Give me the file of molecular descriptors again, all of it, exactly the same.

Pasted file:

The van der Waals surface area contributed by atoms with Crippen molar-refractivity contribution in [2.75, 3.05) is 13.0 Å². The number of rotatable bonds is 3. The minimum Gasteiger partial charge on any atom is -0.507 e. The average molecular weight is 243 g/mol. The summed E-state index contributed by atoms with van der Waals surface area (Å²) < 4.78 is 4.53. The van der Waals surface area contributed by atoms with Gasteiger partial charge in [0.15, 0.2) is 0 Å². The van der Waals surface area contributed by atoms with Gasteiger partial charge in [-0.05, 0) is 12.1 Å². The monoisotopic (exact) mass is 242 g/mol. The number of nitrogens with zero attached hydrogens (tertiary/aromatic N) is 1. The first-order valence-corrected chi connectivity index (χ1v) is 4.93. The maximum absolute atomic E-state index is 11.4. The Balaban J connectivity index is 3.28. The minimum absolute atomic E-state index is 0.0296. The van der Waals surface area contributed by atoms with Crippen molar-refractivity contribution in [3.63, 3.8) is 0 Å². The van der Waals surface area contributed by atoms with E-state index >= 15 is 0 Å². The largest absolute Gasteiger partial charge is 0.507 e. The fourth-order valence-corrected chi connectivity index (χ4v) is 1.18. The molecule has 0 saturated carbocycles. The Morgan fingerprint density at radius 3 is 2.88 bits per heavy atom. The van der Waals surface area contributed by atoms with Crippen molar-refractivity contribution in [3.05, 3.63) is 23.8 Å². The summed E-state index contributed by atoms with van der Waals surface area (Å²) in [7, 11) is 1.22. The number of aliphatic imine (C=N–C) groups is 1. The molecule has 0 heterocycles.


The van der Waals surface area contributed by atoms with Crippen molar-refractivity contribution in [2.75, 3.05) is 13.0 Å². The number of rotatable bonds is 3. The minimum Gasteiger partial charge on any atom is -0.507 e. The average molecular weight is 243 g/mol. The summed E-state index contributed by atoms with van der Waals surface area (Å²) < 4.78 is 4.53. The van der Waals surface area contributed by atoms with Gasteiger partial charge in [0.15, 0.2) is 0 Å². The van der Waals surface area contributed by atoms with Gasteiger partial charge in [-0.05, 0) is 12.1 Å². The monoisotopic (exact) mass is 242 g/mol. The number of nitrogens with zero attached hydrogens (tertiary/aromatic N) is 1. The first-order valence-corrected chi connectivity index (χ1v) is 4.93. The maximum absolute atomic E-state index is 11.4. The Balaban J connectivity index is 3.28. The minimum absolute atomic E-state index is 0.0296. The van der Waals surface area contributed by atoms with Crippen molar-refractivity contribution in [3.63, 3.8) is 0 Å². The van der Waals surface area contributed by atoms with E-state index >= 15 is 0 Å². The largest absolute Gasteiger partial charge is 0.507 e. The fourth-order valence-corrected chi connectivity index (χ4v) is 1.18. The molecule has 0 saturated carbocycles. The Morgan fingerprint density at radius 3 is 2.88 bits per heavy atom. The van der Waals surface area contributed by atoms with Crippen molar-refractivity contribution in [3.05, 3.63) is 23.8 Å². The summed E-state index contributed by atoms with van der Waals surface area (Å²) in [7, 11) is 1.22. The number of aliphatic imine (C=N–C) groups is 1. The molecule has 0 heterocycles.